Listen, I get it, the NFL season starts in two weeks, but we playoff baseball just on the horizon! So, let’s do a general deep dive into Underdog’s new MLB Playoff Best Ball contest: The Pennant.
New MLB Playoff Format
This year the MLB expands its playoff format by adding two additional teams to the fold. The Wild Card (WC) games will now have four best-of-three (BO3) series, instead of the two single elimination games like years prior. In each conference, the #3 and #6, along with the #4 and #5th seeds will matchup in a BO3 series. The Divisional Series (DS) will be a best-of-five series (BO5). Each #1 seed will play the winner of the 4/5 WC matchup and each #2 see will play the winner of the 3/6 WC matchup. The Championship Series (CS) and World Series (WS) will be best-of-seven (BO7) series.
With still over a month to go before the start of the playoffs, there is still quite a bit that change with how the playoff bracket may shape out. Below is a link to the MLB standings to stay up to date with the teams vying for playoffs spots.
Here are the current Wild Card standings.
General Contest Info
This is a best ball format. Once you draft your team there are no additional roster moves. It’s a draft it and forget it format. Players will score points based on their performance during games in the MLB Playoffs. If your player’s team is eliminated from the playoffs, they won’t score any more fantasy points.
For this contest you will draft against 5 other users in 6-person drafts, with drafts being 12 rounds long. They are currently both fast and slow drafts available, with the contest closing on, at the latest, October 7th. It costs $10 to enter and allows 150 max entries per user. It consists of 11,160 entrants with a 100k prize pool and $15k going to first place.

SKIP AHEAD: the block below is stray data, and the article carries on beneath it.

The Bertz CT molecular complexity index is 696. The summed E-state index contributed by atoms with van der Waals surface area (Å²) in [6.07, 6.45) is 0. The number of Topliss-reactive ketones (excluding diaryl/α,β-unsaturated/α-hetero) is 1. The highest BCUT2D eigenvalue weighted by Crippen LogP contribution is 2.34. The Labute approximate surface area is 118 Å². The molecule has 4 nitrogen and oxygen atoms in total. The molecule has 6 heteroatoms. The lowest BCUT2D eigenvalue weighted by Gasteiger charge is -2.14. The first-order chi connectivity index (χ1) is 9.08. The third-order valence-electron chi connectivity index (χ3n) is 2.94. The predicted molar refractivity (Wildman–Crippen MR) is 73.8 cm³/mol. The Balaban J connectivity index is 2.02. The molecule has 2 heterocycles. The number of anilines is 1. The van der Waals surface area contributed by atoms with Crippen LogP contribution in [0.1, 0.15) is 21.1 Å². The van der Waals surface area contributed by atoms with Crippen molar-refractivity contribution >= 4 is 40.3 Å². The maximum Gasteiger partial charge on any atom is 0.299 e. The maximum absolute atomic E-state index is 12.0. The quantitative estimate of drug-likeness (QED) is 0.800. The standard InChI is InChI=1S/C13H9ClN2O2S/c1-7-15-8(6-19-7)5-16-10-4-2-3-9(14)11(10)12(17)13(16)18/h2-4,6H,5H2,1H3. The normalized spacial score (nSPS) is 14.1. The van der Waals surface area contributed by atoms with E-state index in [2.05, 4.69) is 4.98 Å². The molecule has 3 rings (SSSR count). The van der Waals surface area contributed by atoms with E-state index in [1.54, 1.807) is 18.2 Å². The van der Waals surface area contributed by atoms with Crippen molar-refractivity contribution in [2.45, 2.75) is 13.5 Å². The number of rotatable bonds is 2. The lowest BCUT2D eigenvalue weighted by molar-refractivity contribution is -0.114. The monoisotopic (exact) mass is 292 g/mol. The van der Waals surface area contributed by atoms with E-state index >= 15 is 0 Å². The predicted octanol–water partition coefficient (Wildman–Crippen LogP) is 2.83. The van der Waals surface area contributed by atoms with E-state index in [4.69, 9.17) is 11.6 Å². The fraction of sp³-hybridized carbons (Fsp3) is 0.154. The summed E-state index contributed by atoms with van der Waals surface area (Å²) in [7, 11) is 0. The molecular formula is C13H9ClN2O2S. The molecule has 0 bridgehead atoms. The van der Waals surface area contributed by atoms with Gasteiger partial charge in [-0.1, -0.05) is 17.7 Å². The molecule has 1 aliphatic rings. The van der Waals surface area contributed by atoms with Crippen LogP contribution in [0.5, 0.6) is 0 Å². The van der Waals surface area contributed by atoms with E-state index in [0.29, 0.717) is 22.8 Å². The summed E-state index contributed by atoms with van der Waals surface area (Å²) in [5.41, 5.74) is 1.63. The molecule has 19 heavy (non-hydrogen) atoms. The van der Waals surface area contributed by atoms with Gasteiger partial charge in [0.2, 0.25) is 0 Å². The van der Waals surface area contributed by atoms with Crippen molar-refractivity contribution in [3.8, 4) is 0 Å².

The important thing to note right away, is there is only three rounds for the contest. Underdog groups the Wild Card and Divisional Series into “Round 1”. Round 2 will be only the Championship Series and Round 3 being only the World Series.
Round 1 will consist of 11,160 entrants in 1,860 6-person groups, with only the top entry advancing.
Round 2 will consist of 1,860 entrants in 310 6-person groups, with only the top entry advancing.
Round 3 will consist of the final 310 entrants competing for the top prizes.
Scoring and Roster
The scoring is straightforward, but there is one important thing to note. Underdog has nine different categories for hitters to score points, whereas a pitcher only has five categories. Hitters gain progressive points for hits (3 for a single, 6 for a double, 8 for triples, and 10 for home runs). Pitchers are the only position group to score negative points, which comes from allowing earned runs.
You are tasked with drafting a 12-player roster. Only seven of those players will have scores that count in each round. (As long as their team is still in the playoffs). The seven players in the starting lineup consist of:
- Three Pitchers (P)
- 1 Infielder (IF)
- 1 Outfielder (OF)
- 2 Flex (IF/OF)
If you played regular season MLB Best Ball on UD, then you know “when and how many pitchers to draft” was the biggest talking point of the draft season. Due to the scoring format the top tier of pitchers score much fewer total points throughout the season than the top tier hitters.
Scoring is the exact same as the regular season format. The big talking point for playoffs will again be the question “when and how many pitchers to draft”, with an added wrinkle of Relief Pitchers mattering more in the playoffs.
I’ve covered the general contest information, scoring, and roster. It’s now time to dive into how to attack these drafts.
I mentioned earlier in the article that the wild card and divisional round of the playoffs are combined to form Round 1. This is extremely important to know because the top two seeds in each conference have byes in the Wild Card. This means they are limited to a maximum of five games in Round 1. Wild Card teams play a BO3 series before moving on to a BO5 in the divisional round. So, there’s a chance a WC team could play eight games in Round 1.
If WC teams do play eight games, they will likely have a scoring advantage over the top-seeded teams. It should be something that are aware of when we are drafting. The hard part is predicting which teams which teams are going to advance. Building rosters with at least one WC team to ty and capitalize on potential of more games played, is a great way to take advantage of the unknown.